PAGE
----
Like many of you, I’m eager to see how the candidates and their supporters will discuss foreign policy at the Democratic Convention (DNC) and the Republican National Convention (RNC). Over the past month, as a result of Mitt Romney’s overseas campaign trip and Paul Ryan’s entry into the race, major news outlets and the blogosphere have focused on Mr. Romney’s foreign policy platform with unprecedented attention. In this blog post at the beginning of the RNC, I’ll briefly highlight the role that foreign policy has played in the Romney-Ryan campaign in the last month.
Foreign policy has emerged as a challenging area for Mr. Romney. President Obama has enjoyed strong approval ratings for his national security track record, a track record that, of course, includes Osama bin Laden’s death. It will be difficult for Mr. Romney (as it would for any other candidate at this point in time) to present himself as a strong national security alternative to President Obama.
Arguably, Mr. Romney’s attempts to bolster his foreign policy credentials so far have served as a liability than an asset. Mr. Romney’s controversial remarks about the London Olympics, the British intelligence service, and the Palestinians generated headlines and drew ire. In my opinion, the strategic value, not to mention the inherent value, of a U.S. presidential candidate campaigning overseas is debatable—and as Foreign Policy’s Joshua Keating points out, it’s a relatively recent tradition too. In an insightful opinion piece about the candidates and the crisis in Syria, Brookings guest scholar Marvin Kalb argues:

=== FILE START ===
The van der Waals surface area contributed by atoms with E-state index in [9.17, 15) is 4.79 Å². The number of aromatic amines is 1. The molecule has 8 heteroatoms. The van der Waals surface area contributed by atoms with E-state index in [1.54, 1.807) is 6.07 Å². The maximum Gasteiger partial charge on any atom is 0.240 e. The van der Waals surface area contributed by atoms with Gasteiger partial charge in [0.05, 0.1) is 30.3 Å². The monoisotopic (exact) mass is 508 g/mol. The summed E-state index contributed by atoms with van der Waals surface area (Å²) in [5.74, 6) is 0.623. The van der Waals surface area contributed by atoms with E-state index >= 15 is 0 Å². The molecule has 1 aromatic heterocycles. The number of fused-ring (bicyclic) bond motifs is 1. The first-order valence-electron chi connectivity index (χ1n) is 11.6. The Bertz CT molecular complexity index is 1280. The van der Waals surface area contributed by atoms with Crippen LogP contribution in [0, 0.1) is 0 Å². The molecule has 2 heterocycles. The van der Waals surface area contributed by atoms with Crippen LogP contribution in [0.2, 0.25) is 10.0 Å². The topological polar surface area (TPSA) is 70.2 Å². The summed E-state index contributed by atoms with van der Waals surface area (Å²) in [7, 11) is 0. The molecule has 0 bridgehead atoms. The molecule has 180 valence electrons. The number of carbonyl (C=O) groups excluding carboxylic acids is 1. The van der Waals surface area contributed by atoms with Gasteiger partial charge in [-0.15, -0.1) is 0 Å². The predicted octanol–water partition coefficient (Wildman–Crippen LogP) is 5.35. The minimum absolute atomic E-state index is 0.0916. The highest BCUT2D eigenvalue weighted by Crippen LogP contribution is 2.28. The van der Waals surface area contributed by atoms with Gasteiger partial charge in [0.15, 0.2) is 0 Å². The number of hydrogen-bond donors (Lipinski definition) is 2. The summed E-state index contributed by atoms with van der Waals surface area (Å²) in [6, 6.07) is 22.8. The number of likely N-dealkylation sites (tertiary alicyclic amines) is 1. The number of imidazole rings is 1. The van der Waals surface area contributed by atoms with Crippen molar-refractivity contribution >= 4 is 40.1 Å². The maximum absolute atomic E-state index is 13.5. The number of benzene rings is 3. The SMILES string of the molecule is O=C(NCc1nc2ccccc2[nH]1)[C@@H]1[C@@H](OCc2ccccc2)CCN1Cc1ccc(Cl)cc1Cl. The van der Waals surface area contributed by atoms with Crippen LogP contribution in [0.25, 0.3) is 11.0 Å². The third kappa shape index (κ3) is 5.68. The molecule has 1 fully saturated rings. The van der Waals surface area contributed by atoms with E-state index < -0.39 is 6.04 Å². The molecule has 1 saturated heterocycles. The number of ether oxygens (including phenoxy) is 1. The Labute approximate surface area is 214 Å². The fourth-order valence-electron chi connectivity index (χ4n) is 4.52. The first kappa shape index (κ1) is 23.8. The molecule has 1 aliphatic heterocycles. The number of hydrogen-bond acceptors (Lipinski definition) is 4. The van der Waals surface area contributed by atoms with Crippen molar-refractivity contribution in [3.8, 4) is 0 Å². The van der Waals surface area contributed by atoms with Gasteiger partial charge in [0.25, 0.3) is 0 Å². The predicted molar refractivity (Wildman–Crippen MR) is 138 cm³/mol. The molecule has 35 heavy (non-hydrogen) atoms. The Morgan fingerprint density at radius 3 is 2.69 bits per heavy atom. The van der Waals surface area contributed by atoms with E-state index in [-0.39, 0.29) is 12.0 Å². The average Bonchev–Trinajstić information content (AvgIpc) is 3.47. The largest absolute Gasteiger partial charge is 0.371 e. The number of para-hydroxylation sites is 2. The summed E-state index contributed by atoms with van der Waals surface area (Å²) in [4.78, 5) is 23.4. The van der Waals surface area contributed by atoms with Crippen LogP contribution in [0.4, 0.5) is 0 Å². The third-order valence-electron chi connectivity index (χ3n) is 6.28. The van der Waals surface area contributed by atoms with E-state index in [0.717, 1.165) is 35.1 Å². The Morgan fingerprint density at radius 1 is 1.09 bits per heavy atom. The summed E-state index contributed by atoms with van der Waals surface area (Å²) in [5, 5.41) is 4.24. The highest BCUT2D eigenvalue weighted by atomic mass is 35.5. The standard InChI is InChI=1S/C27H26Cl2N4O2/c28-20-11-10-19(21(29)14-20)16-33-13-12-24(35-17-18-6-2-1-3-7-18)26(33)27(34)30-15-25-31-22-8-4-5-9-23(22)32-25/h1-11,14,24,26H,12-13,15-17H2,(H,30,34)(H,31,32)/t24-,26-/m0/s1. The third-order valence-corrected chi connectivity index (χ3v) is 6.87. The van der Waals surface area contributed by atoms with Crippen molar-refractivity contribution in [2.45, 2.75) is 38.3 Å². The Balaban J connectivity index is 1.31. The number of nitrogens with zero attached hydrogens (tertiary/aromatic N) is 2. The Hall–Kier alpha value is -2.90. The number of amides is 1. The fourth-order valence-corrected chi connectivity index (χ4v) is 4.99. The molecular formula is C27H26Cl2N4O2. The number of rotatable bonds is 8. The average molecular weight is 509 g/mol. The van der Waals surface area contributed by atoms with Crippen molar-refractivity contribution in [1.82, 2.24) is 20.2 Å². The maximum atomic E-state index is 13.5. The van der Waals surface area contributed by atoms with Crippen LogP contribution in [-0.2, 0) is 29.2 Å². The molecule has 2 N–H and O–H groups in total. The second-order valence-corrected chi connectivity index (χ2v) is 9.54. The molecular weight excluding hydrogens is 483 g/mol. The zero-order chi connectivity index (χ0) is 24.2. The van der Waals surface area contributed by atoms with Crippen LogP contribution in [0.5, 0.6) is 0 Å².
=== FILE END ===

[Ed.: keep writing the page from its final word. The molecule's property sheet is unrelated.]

Once upon a time, in the fairyland of American presidential politics, it used to stop at the water’s edge. A candidate for the nation’s highest office would not criticize a president’s foreign policy, certainly not during the heat of a presidential campaign. Not right, it was thought, for such criticism might be exploited by America’s enemy. As you may have noticed over recent years, that inhibition has melted away, and sadly the American people seem not only not to have noticed but seem to approve of the political combat.
In even more recent developments, Paul Ryan’s short time as a vice presidential candidate has generated more op-eds and commentary about foreign policy than I ever could have expected. As I’ve written, polling data strongly suggests that voters’ concerns about the economy overwhelmingly outweigh their concerns about foreign policy. Moreover, the office of the vice president plays a stereotypically unexciting role in American politics. However, perhaps because Mr. Romney has little foreign policy experience — or perhaps simply because of the reactiveness of the blogosphere and Twittersphere to the vicissitudes of the election — Mr. Ryan’s foreign policy views were quickly interpreted as a true insight into how foreign policy would look under a Romney presidency.
To list just a few of the reactions to Mr. Ryan’s potential role in foreign policy:
In my opinion, in addition to its policies and worldview, the tone that a presidential administration sets in dealing with the rest of the world plays an important role in U.S. soft power and an administration’s ability to get things done. I look forward to hearing what the candidates have to say about foreign policy (and how they say it) over the coming weeks.